The figures described above and the written description of specific structures and functions below are not presented to limit the scope of what Applicants have invented or the scope of the appended claims. Rather, the figures and written description are provided to teach any person skilled in the art to make and use the inventions for which patent protection is sought. Those skilled in the art will appreciate that not all features of a commercial embodiment of the inventions are described or shown for the sake of clarity and understanding. Persons of skill in this art will also appreciate that the development of an actual commercial embodiment incorporating aspects of the present inventions will require numerous implementation-specific decisions to achieve the developer's ultimate goal for the commercial embodiment. Such implementation-specific decisions may include, and likely are not limited to, compliance with system-related, business-related, government-related and other constraints, which may vary by specific implementation, location and from time to time. While a developer's efforts might be complex and time-consuming in an absolute sense, such efforts would be, nevertheless, a routine undertaking for those of skill in this art having benefit of this disclosure. It must be understood that the inventions disclosed and taught herein are susceptible to numerous and various modifications and alternative forms. Lastly, the use of a singular term, such as, but not limited to, “a” is not intended as limiting of the number of items.

Claims

1. A method of performing a read operation in a data storage system having lossy storage media, the method comprising:

in response to a read request, performing a read operation, including: fetching target data of the read operation from a lossy storage device into a buffer; an internal controller of the lossy storage device transferring the target data from the buffer to an external controller external to the lossy storage device via a communication bus; during the transferring of the target data, performing, utilizing error detection logic within the lossy storage device, error location processing on the target data; the internal controller communicating error location information regarding at least one error location in the target data detected by the error detection logic to error repair logic within the external controller via the communication bus; in response to receiving the error location information via the communication bus, the error repair logic within the external controller repairing at least one error in the target data using the error location information, wherein the repairing includes: calculating at least one corrected bit value for at least one bit location determined from the error location information; and substituting the at least one corrected bit value into the target data at the at least one bit location; and the external controller causing the target data as repaired to be transmitted toward a destination.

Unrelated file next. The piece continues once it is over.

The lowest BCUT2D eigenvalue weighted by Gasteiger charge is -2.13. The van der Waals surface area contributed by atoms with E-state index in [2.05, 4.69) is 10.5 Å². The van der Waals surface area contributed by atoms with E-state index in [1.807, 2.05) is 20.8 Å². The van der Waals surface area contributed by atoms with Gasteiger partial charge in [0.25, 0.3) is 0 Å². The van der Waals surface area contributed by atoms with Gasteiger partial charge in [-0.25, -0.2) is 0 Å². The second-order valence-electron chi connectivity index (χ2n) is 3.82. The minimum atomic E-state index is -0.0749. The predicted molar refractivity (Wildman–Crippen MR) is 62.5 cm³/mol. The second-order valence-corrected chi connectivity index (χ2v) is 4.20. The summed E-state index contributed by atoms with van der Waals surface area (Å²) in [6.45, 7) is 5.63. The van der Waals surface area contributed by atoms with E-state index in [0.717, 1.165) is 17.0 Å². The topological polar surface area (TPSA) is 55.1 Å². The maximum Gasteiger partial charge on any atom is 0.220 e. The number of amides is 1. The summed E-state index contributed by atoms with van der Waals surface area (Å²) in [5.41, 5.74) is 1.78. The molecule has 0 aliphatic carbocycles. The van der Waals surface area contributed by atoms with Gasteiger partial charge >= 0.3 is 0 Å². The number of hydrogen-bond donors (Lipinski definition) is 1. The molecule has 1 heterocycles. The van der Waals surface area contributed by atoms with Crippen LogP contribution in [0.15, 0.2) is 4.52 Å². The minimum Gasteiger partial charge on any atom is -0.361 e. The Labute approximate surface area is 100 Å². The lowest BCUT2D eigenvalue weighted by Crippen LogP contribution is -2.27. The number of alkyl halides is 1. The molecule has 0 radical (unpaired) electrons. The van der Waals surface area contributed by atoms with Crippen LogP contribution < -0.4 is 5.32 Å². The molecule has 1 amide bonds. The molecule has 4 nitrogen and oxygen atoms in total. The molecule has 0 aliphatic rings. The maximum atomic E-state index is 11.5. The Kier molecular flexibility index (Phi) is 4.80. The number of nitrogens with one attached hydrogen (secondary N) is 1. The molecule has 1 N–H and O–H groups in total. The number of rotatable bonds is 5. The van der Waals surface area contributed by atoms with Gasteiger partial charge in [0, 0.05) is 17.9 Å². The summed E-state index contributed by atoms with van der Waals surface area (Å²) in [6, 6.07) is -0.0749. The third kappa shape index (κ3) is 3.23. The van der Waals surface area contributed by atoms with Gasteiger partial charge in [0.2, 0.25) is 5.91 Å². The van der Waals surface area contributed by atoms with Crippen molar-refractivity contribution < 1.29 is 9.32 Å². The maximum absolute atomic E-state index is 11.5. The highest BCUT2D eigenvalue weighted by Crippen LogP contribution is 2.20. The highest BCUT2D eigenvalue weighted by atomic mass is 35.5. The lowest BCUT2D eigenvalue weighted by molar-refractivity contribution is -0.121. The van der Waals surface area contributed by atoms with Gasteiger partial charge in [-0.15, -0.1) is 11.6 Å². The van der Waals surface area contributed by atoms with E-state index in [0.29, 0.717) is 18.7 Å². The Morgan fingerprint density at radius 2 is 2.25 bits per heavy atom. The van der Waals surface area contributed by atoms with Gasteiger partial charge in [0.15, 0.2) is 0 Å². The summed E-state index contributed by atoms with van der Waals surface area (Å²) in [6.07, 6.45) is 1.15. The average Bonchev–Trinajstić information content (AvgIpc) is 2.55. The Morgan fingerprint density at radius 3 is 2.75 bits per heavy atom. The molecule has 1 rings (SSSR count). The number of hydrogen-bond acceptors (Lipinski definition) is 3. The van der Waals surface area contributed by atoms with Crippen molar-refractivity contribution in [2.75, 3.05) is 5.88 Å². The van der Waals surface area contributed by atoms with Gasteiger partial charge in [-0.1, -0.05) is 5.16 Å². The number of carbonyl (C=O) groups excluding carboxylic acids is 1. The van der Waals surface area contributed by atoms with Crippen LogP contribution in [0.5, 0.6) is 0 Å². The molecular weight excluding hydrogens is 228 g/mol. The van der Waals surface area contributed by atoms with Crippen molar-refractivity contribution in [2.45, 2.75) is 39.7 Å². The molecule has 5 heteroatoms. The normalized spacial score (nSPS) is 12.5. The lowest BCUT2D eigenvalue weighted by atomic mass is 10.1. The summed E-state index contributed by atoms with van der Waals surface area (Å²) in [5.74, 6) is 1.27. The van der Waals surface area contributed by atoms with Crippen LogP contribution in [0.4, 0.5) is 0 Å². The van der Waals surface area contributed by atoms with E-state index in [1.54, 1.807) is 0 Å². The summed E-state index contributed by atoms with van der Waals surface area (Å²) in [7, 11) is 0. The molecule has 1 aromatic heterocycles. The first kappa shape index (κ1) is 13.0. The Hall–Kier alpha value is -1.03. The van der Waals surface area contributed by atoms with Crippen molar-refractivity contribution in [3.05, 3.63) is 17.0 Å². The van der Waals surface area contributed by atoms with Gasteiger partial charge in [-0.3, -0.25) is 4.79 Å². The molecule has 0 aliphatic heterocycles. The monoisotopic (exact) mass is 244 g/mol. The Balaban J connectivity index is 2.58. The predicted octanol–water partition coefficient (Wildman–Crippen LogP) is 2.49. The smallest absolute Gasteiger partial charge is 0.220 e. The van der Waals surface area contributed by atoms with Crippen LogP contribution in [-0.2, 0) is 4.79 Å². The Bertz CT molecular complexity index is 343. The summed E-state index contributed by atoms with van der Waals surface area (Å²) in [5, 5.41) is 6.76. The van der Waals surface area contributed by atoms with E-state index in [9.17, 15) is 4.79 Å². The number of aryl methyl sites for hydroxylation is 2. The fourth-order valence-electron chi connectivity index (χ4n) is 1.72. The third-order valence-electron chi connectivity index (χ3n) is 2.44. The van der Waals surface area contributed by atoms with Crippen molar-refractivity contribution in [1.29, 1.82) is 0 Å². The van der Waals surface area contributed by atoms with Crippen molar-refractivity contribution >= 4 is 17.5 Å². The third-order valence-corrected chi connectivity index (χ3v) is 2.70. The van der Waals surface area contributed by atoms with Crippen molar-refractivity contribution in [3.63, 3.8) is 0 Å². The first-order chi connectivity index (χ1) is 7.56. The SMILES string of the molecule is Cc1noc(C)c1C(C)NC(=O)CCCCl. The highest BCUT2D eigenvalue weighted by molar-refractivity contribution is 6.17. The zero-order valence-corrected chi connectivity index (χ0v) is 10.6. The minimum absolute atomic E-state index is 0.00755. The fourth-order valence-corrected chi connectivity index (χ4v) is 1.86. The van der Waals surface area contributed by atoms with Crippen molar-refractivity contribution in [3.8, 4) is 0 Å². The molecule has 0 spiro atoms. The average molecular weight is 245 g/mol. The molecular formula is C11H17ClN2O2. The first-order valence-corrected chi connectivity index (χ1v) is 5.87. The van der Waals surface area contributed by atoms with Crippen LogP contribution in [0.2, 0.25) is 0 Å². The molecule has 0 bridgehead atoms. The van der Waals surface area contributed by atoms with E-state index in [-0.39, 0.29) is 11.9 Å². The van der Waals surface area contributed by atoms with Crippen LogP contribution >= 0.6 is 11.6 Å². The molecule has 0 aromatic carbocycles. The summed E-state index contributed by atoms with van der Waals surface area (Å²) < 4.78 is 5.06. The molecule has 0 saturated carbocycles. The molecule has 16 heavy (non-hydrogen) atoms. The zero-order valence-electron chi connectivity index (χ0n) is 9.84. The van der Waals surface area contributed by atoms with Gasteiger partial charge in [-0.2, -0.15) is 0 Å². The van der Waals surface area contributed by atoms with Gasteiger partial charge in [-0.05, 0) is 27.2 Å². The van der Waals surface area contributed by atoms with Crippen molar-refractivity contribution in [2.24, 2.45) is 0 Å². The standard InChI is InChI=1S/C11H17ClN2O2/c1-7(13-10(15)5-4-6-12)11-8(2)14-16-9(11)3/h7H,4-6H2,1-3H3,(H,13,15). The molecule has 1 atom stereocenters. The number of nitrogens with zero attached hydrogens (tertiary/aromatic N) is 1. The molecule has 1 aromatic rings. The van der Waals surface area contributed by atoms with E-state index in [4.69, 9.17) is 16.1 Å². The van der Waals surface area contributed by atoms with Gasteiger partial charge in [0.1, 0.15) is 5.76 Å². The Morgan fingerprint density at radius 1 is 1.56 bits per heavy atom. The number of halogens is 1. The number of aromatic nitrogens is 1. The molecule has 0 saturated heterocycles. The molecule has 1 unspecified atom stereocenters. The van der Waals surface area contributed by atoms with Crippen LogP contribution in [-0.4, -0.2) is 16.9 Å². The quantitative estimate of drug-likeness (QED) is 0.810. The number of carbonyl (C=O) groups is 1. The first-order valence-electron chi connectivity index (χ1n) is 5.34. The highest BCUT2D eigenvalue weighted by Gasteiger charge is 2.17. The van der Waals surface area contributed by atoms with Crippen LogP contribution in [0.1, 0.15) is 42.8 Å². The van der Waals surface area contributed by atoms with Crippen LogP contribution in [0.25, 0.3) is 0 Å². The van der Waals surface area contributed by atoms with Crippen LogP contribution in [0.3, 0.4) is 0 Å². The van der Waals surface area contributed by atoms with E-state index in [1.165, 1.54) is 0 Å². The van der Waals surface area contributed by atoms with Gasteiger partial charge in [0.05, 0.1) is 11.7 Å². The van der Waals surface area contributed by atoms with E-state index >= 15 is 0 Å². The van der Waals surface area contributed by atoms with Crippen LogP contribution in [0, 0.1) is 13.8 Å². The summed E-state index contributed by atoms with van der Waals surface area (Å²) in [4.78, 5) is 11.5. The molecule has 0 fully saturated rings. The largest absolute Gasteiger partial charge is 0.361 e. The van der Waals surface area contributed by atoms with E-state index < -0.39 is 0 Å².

2. The method of claim 1, wherein the buffer is disposed within the lossy storage device.

3. The method of claim 1, wherein performing error location processing includes determining the at least one error location in the target data.

4. The method of claim 1, wherein the communicating comprises communicating the error location information after the transferring.

5. The method of claim 1, wherein the communicating comprises communicating the error location information during the transferring.

6. The method of claim 1, wherein the lossy storage device comprises a flash memory module.

7. The method of claim 1, wherein performing the error location processing includes calculating a syndrome for the target data and calculating the at least one bit location based on the syndrome.

8. A data storage system, comprising:

a communication bus;
a lossy data storage device coupled to the communication bus, wherein the lossy data storage device includes lossy data storage, a buffer, and error detection logic, wherein the lossy data storage device, in a read operation, fetches target data of the read operation that includes at least one error from the lossy data storage into the buffer and transfers the target data including the at least one error from the buffer to the error detection logic and on the communication bus, and wherein the error detection logic, during the transferring of the target data on the communication bus, performs error location processing on the target data, and wherein the error detection logic communicates, on the communication bus, error location information regarding at least one error location in the target data detected by the error detection logic;